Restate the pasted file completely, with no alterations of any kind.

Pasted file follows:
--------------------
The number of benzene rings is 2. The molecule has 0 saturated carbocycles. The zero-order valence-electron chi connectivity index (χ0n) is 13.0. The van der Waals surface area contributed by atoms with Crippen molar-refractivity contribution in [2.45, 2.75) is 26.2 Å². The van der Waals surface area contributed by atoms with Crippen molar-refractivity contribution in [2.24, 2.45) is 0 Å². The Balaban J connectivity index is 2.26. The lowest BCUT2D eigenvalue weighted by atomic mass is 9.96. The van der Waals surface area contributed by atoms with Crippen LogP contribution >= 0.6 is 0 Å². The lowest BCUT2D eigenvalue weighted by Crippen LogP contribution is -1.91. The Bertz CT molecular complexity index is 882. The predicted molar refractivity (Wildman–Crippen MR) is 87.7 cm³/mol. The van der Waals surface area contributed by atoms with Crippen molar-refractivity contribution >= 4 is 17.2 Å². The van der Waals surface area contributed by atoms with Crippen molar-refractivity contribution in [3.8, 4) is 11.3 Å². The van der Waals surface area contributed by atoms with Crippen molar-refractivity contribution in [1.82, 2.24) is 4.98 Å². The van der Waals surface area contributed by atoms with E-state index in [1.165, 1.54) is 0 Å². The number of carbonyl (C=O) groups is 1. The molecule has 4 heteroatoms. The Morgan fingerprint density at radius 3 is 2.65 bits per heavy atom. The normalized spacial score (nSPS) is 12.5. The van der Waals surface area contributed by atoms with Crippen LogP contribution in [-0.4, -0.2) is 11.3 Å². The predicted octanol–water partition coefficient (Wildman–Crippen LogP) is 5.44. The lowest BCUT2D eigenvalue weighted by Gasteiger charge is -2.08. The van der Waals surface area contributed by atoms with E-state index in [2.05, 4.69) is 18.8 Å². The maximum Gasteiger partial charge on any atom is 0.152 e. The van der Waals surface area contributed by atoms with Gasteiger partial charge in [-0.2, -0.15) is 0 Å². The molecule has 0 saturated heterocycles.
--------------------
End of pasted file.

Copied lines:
The number of benzene rings is 2. The molecule has 0 saturated carbocycles. The zero-order valence-electron chi connectivity index (χ0n) is 13.0. The van der Waals surface area contributed by atoms with Crippen molar-refractivity contribution in [2.45, 2.75) is 26.2 Å². The van der Waals surface area contributed by atoms with Crippen molar-refractivity contribution in [2.24, 2.45) is 0 Å². The Balaban J connectivity index is 2.26. The lowest BCUT2D eigenvalue weighted by atomic mass is 9.96. The van der Waals surface area contributed by atoms with Crippen LogP contribution >= 0.6 is 0 Å². The lowest BCUT2D eigenvalue weighted by Crippen LogP contribution is -1.91. The Bertz CT molecular complexity index is 882. The predicted molar refractivity (Wildman–Crippen MR) is 87.7 cm³/mol. The van der Waals surface area contributed by atoms with Crippen molar-refractivity contribution >= 4 is 17.2 Å². The van der Waals surface area contributed by atoms with Crippen molar-refractivity contribution in [3.8, 4) is 11.3 Å². The van der Waals surface area contributed by atoms with Crippen molar-refractivity contribution in [1.82, 2.24) is 4.98 Å². The van der Waals surface area contributed by atoms with E-state index in [1.165, 1.54) is 0 Å². The number of carbonyl (C=O) groups is 1. The molecule has 4 heteroatoms. The Morgan fingerprint density at radius 3 is 2.65 bits per heavy atom. The normalized spacial score (nSPS) is 12.5. The van der Waals surface area contributed by atoms with Crippen LogP contribution in [-0.4, -0.2) is 11.3 Å². The predicted octanol–water partition coefficient (Wildman–Crippen LogP) is 5.44. The lowest BCUT2D eigenvalue weighted by Gasteiger charge is -2.08. The van der Waals surface area contributed by atoms with E-state index in [2.05, 4.69) is 18.8 Å². The maximum Gasteiger partial charge on any atom is 0.152 e. The van der Waals surface area contributed by atoms with Gasteiger partial charge in [-0.2, -0.15) is 0 Å². The molecule has 0 saturated heterocycles.